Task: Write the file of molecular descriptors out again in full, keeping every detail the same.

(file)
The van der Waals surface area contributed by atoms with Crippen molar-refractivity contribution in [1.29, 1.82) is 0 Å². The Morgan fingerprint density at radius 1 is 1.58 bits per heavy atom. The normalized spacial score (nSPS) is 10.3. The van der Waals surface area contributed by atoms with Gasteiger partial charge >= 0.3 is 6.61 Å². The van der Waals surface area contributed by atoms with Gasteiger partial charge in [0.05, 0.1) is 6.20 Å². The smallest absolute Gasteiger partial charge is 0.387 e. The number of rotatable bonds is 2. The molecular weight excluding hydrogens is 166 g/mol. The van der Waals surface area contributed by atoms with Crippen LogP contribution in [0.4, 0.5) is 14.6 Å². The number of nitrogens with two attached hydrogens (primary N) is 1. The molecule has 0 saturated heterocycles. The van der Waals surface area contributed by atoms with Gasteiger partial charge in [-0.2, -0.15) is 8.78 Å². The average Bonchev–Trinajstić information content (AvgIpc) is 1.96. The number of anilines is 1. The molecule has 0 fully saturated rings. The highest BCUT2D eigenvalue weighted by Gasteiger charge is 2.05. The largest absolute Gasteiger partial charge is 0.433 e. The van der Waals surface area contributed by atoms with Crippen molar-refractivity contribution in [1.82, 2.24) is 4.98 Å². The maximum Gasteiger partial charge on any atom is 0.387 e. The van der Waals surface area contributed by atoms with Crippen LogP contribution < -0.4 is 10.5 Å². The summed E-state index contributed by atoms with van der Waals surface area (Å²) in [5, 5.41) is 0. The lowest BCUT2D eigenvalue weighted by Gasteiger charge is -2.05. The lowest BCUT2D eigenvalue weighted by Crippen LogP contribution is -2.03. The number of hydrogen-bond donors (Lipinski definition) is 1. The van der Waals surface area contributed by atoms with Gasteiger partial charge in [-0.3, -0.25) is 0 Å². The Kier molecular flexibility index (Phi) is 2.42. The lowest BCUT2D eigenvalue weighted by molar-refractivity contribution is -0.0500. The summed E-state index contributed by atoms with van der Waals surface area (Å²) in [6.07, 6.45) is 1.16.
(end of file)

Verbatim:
The van der Waals surface area contributed by atoms with Crippen molar-refractivity contribution in [1.29, 1.82) is 0 Å². The Morgan fingerprint density at radius 1 is 1.58 bits per heavy atom. The normalized spacial score (nSPS) is 10.3. The van der Waals surface area contributed by atoms with Gasteiger partial charge >= 0.3 is 6.61 Å². The van der Waals surface area contributed by atoms with Gasteiger partial charge in [0.05, 0.1) is 6.20 Å². The smallest absolute Gasteiger partial charge is 0.387 e. The number of rotatable bonds is 2. The molecular weight excluding hydrogens is 166 g/mol. The van der Waals surface area contributed by atoms with Crippen LogP contribution in [0.4, 0.5) is 14.6 Å². The number of nitrogens with two attached hydrogens (primary N) is 1. The molecule has 0 saturated heterocycles. The van der Waals surface area contributed by atoms with Gasteiger partial charge in [-0.2, -0.15) is 8.78 Å². The average Bonchev–Trinajstić information content (AvgIpc) is 1.96. The number of anilines is 1. The molecule has 0 fully saturated rings. The highest BCUT2D eigenvalue weighted by Gasteiger charge is 2.05. The largest absolute Gasteiger partial charge is 0.433 e. The van der Waals surface area contributed by atoms with Crippen molar-refractivity contribution in [1.82, 2.24) is 4.98 Å². The maximum Gasteiger partial charge on any atom is 0.387 e. The van der Waals surface area contributed by atoms with Crippen LogP contribution < -0.4 is 10.5 Å². The summed E-state index contributed by atoms with van der Waals surface area (Å²) in [5, 5.41) is 0. The lowest BCUT2D eigenvalue weighted by Gasteiger charge is -2.05. The lowest BCUT2D eigenvalue weighted by Crippen LogP contribution is -2.03. The number of hydrogen-bond donors (Lipinski definition) is 1. The van der Waals surface area contributed by atoms with Gasteiger partial charge in [-0.3, -0.25) is 0 Å². The Kier molecular flexibility index (Phi) is 2.42. The lowest BCUT2D eigenvalue weighted by molar-refractivity contribution is -0.0500. The summed E-state index contributed by atoms with van der Waals surface area (Å²) in [6.07, 6.45) is 1.16.